Saturday, March 31, 2012

Justice Kennedy's Dilemma

Justice Kennedy’s has to make a decision.

Justice Anthony Kennedy realizes that, once again, he is the swing vote on a major issue, this time the constitutionality of ObamaCare. He likes being in the center of attention.

Thus, the briefs and oral arguments were directed at winning the heart, mind, soul and vote of Justice Kennedy.

The Justice takes his responsibility seriously. He adheres to a core set of beliefs. He has not yet succumbed to Potomac Fever, as has Justice Stevens.

A look at his opinions shows three general themes: he believes strongly in the structural design of the Constitution, preserving the sovereignty of the states versus the federal government, and individual liberty.

Justice Kennedy has a real dilemma. He knows the individual mandate in ObamaCare is unconstitutional. He knows that the statute, if upheld, will change the fundamental role of the people versus the government.

His questioning of the Solicitor General, Donald Verrilli, Jr., included this statement “You are changing the relationship of the individual to the government.” Instead of being a government of enumerated powers, Congress would be able to use the Commerce Clause to regulate individual conduct. The Court has in the past clearly articulated that Congress and the federal government do not possess the historic police powers, which are retained by the states. The federal government is now attempting to exercise the police powers to regulate individuals through the Commerce Clause.

Justice Kennedy further asked Solicitor General Verrilli what limits could be placed on the Commerce Clause; in short, where do you draw the line? The Solicitor General could not provide any limits – a shocking failure. Instead, the Solicitor general argued health care is unique.

So too are housing, food, water, air quality, water quality, wetlands protection, transportation, and the list goes on. The government can argue any interest is compelling and unique.

Mr. Virrelli attempted to appeal to Justice Kennedy’s belief in liberty by stating the statute extends the “blessings of liberty” to those with disabilities or families facing major illnesses. His statement displays lawyers crafting arguments which defy reason and common sense: “There will be millions of people with chronic diseases like diabetes and heart disease” who will no longer have to worry about medical care. That is not the personal liberty envisioned by the drafters of the Constitution.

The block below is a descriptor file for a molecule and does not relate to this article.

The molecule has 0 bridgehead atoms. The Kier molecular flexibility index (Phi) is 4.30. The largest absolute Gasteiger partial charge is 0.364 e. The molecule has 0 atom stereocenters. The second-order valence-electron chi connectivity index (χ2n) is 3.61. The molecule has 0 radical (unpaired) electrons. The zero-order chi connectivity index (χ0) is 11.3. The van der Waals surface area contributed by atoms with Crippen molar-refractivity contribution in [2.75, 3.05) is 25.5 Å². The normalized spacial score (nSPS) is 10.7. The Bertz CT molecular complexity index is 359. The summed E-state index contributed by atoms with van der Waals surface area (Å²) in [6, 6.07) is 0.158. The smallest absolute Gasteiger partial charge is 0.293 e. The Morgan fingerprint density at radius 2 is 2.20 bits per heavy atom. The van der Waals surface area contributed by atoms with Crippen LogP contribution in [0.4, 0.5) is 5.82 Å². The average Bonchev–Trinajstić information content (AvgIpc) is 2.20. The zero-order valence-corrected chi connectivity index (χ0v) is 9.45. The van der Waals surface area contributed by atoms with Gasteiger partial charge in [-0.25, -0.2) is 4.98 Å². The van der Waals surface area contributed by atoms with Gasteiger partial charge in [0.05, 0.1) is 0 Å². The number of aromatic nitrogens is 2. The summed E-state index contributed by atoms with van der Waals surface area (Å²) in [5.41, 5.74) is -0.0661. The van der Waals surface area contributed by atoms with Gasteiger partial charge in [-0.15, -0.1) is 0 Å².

Congress can provide for these people through the Spending Clause. Instead, it choose to do so by forcing individuals to obtain medical insurance, whether they wanted it or not, to defray the costs of the ill. The healthy will have to pay for the ill, but without calling it a tax.

Justice Kennedy knows the alternatives: 1) uphold the individual mandate and the Medicare changes the states are objecting to; 2) Strike down the mandate and either invalidate the entire statute or uphold the rest, doing what Congress did not – include a severance clause in the statute; or 3) uphold the mandate and strike the Medicare changes.

He knows that if the Court strikes down the statute then liberals and the media will crucify the Court, as they did after Gore v. Bush. They will decry the opinion as political with the Court overstepping its jurisdiction. He also knows that if casts the deciding vote to uphold the statute, he will be reviled by conservatives and go down in history for judicially amending the constitution, perverting the intent and words of the framers.

The New York Times has already counseled the Justices in an editorial that “The Justices must accept limits on their powers and upheld the individual mandate.” The media, which loves activist courts when they create new rights, decries conservative jurists for judicial activism when they seek to enforce the Constitution.

Will Justice Kennedy vote his principles or listen to the media?

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